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Abraham Lincoln
used in Chasing Lincoln's Killer

45 uses
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16th President of the United States; saved the Union during the American Civil War and emancipated the slaves; was assassinated by Booth (1809-1865)
  • Yes, he did kill Abraham Lincoln, but in every other way, Booth was a failure.
    p. 193.8
  • Abraham Lincoln had ordered work on building the Capitol dome to continue during the war as a sign that the Union would go on.
    p. 1.7
  • Abraham Lincoln rose from his chair and walked toward the podium.
    p. 2.3
  • The last photograph of Abraham Lincoln, taken by Samuel F. Warren on the White House balcony on March 6.
    p. 4.6
  • On April 10, Abraham Lincoln appeared at a second-floor window of the Executive Mansion, as the White House was known then, to greet a crowd of citizens celebrating General Lee's surrender.
    p. 5.8
  • The very next day, the tyrant Abraham Lincoln had visited his captive prize and had the nerve to sit behind the desk occupied by the first and last president of the Confederate States of America, Jefferson Davis.
    p. 9.6
  • Abraham Lincoln ate breakfast with his family and planned his day.
    p. 13.3
  • As late as January 1865, with the Confederacy in danger of collapse at any moment, not one of the conspiracies resulted in serious action against Abraham Lincoln.
    p. 23.8
  • But Abraham Lincoln recovered, and Mary did not.
    p. 29.2
  • Abraham Lincoln's entry to Ford's Theatre at 8:30 P.M. on April 14, 1865, was majestic and simple.
    p. 30.9
  • Ford's Theatre, site oil Abraham Lincoln's assassination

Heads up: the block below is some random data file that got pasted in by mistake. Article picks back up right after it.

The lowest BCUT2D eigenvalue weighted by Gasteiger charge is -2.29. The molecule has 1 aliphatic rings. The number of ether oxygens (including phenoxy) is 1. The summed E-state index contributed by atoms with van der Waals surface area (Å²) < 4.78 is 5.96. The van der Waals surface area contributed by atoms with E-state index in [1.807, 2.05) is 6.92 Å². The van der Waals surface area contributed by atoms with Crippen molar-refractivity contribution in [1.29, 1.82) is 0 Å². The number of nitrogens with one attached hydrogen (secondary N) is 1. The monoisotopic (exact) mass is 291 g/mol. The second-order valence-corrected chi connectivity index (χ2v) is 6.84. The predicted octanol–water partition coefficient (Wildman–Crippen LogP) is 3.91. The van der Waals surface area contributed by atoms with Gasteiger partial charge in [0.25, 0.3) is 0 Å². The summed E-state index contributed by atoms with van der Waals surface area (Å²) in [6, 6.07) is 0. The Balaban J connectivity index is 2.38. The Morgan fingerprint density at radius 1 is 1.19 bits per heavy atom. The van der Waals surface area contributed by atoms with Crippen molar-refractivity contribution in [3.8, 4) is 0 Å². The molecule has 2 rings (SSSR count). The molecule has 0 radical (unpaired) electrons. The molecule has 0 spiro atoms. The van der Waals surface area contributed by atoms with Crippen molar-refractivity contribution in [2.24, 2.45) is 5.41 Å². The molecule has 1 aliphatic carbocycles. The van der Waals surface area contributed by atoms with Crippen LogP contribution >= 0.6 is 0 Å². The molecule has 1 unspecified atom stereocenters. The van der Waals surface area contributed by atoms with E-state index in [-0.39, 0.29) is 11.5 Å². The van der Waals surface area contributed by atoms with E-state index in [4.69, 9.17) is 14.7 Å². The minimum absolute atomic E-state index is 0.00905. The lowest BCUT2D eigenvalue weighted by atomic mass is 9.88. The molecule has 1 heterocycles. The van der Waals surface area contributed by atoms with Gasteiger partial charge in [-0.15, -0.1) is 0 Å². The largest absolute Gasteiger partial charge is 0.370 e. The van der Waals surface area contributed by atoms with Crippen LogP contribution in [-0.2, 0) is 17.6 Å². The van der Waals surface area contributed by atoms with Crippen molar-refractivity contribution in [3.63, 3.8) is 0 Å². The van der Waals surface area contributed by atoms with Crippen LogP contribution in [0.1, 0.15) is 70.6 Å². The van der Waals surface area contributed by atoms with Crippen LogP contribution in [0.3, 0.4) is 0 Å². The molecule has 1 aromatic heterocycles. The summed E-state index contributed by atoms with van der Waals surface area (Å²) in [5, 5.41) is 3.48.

p. 32.4
  • Had Booth tried, the sergeant and his guards would have shot the actor out of his saddle and the manhunt would have ended then and there, less than an hour after Booth had assassinated Abraham Lincoln.
    p. 64.9
  • The heartbeat was weak, the breathing irregular, but Abraham Lincoln was still alive.
    p. 68.8
  • Abraham Lincoln slept, too.
    p. 71.6
  • Actress Laura Keene's knowledge of the theater's layout enabled her to bypass the audience and crowds that stood between her and Abraham Lincoln.
    p. 71.9
  • Not a soul in Maryland knew yet that Abraham Lincoln had been shot.
    p. 78.5
  • In this elevated position, the near-lifeless body of Abraham Lincoln became visible to the entire crowd gathered below.
    p. 82.9
  • Except for a handful of doctors, government officials, and family friends who would enter the Petersen house, that glimpse of the president ascending the stairs was the last time Americans saw Abraham Lincoln alive.
    p. 83.2
  • At the Petersen house, Abraham Lincoln would soon have more doctors than he could ever want, but little use for any of them.
    p. 85.3
  • Abraham Lincoln's body was carried into the dim hallway that led to the rear of the boardinghouse.
    p. 85.4
  • He did not need doctors to tell him what would happen: Abraham Lincoln was going to die, and there was nothing the doctors could do about it.